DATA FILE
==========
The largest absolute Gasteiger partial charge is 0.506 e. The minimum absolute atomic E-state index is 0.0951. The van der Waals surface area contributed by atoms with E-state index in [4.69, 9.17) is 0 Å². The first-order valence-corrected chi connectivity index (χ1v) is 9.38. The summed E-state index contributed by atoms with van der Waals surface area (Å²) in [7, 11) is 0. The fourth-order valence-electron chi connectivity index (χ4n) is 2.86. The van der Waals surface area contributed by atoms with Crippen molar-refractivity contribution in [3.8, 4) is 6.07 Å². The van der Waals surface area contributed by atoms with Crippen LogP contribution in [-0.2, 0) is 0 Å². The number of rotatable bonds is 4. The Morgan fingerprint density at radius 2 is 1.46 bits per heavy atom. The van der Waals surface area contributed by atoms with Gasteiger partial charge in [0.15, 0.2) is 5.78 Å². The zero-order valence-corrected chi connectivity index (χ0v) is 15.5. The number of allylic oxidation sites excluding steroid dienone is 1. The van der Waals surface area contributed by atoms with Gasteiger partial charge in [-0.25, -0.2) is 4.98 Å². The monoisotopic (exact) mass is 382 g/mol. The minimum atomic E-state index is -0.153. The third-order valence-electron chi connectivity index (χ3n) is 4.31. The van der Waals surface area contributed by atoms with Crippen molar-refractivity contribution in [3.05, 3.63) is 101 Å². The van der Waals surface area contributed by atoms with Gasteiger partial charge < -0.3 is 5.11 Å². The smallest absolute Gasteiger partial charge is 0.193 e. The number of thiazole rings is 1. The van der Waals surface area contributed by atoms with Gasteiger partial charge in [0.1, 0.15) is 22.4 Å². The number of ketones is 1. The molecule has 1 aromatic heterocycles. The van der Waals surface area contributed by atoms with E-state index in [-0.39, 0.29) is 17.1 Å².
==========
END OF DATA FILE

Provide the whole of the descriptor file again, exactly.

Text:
The largest absolute Gasteiger partial charge is 0.506 e. The minimum absolute atomic E-state index is 0.0951. The van der Waals surface area contributed by atoms with E-state index in [4.69, 9.17) is 0 Å². The first-order valence-corrected chi connectivity index (χ1v) is 9.38. The summed E-state index contributed by atoms with van der Waals surface area (Å²) in [7, 11) is 0. The fourth-order valence-electron chi connectivity index (χ4n) is 2.86. The van der Waals surface area contributed by atoms with Crippen molar-refractivity contribution in [3.8, 4) is 6.07 Å². The van der Waals surface area contributed by atoms with Crippen LogP contribution in [-0.2, 0) is 0 Å². The number of rotatable bonds is 4. The Morgan fingerprint density at radius 2 is 1.46 bits per heavy atom. The van der Waals surface area contributed by atoms with Gasteiger partial charge in [0.15, 0.2) is 5.78 Å². The zero-order valence-corrected chi connectivity index (χ0v) is 15.5. The number of allylic oxidation sites excluding steroid dienone is 1. The van der Waals surface area contributed by atoms with Gasteiger partial charge in [-0.25, -0.2) is 4.98 Å². The monoisotopic (exact) mass is 382 g/mol. The minimum atomic E-state index is -0.153. The third-order valence-electron chi connectivity index (χ3n) is 4.31. The van der Waals surface area contributed by atoms with Crippen molar-refractivity contribution in [3.05, 3.63) is 101 Å². The van der Waals surface area contributed by atoms with Gasteiger partial charge < -0.3 is 5.11 Å². The smallest absolute Gasteiger partial charge is 0.193 e. The number of thiazole rings is 1. The van der Waals surface area contributed by atoms with Gasteiger partial charge in [0.1, 0.15) is 22.4 Å². The number of ketones is 1. The molecule has 1 aromatic heterocycles. The van der Waals surface area contributed by atoms with E-state index in [-0.39, 0.29) is 17.1 Å².